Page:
Runtime: 2 hours 16 minutes



IMDb Summary: The Guardians struggle to keep together as a team while dealing with their personal family issues, notably Star-Lord's encounter with his father the ambitious celestial being Ego.

Having seemingly become some sort of hybrid of superheroes and mercenaries, the movie begins with the Guardians defeating a space monster, on behalf of a race of genetically engineered aliens, who call themselves the Sovereign. The Sovereign treat the Guardians dismissively, which Rocket takes offense to, and he responds by stealing from them. Upon learning of the theft, the Sovereign declare war against the Guardians, and attack them in outer space, only for the Guardians to be rescued by an immensely powerful alien, who later identifies himself as Ego (Russell), a Celestial, and Peter Quill's (Pratt) biological father.

Meanwhile, Quill's former Ravager crew, led by Yondu Udonta (Rooker) is commissioned by the Sovereign to find the Guardians and deliver them to the Sovereign for judgment. They catch up to the Guardians, less Quill, Gamora (Saldana) and Drax (Bautista), but the crew mutinies when they discover that Yondu doesn't have any intention of actually completing the job that they were paid to do. Quill begins to develop a relationship with the father he'd never known, until a horrifying secret about Ego is revealed.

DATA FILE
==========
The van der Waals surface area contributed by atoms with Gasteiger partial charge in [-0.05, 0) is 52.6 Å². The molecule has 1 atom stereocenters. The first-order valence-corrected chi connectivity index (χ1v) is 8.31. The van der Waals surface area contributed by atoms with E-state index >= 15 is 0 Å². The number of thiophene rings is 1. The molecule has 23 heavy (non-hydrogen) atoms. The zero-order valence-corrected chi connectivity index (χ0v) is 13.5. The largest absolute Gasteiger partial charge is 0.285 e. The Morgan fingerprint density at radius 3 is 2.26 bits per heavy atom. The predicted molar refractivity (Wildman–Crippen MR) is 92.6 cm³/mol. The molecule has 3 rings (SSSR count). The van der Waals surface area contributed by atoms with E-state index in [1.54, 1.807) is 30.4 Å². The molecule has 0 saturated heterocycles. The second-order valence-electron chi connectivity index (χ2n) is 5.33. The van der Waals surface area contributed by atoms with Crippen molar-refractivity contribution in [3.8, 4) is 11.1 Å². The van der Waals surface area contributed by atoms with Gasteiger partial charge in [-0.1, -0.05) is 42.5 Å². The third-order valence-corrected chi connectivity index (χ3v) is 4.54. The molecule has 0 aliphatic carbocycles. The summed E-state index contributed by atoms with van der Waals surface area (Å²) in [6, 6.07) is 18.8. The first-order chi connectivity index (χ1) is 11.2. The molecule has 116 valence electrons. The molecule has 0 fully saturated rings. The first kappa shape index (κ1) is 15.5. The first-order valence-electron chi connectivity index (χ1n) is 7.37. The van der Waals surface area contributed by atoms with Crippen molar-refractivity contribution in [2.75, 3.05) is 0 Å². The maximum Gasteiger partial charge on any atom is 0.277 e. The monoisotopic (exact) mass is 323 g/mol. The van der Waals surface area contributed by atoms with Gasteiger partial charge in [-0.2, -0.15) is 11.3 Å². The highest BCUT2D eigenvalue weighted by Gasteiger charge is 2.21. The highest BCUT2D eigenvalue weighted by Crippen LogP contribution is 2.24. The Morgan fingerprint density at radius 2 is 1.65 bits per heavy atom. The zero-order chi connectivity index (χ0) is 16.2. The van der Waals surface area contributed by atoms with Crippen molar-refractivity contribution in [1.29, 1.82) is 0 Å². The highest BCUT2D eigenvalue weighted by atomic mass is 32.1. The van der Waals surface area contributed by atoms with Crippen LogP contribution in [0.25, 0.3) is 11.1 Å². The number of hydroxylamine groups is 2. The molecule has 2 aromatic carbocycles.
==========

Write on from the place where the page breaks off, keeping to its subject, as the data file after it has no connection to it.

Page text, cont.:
Guardians of the Galaxy Vol. 2 is a fun movie which explores different aspects of family dynamics, particularly the dichotomy of "family you're born into" versus "family you choose." Starting with the relationship between Quill and his biological father, versus his relationship with his "adopted" father, Yondu. The relationship between "foster sisters" Gamora and Nebula, the parental relationship between Rocket, who is ostensibly an orphan himself, and Groot*, even the somewhat dysfunctional family dynamics of the Guardians themselves, as a group. Rocket and Yondu have a particularly poignant bonding over their similarities.

*(sidenote: I want to mention this, since I already drafted Infinity War, I remember an interview that James Gunn did around the time IW came out, in which he not only said that Vin Diesel's script had the words that Groot was meant to be communicating for every occurrence of "I am Groot," but that the final occurrence as he was getting dusted and reaching out for Rocket was him crying, "Dad!")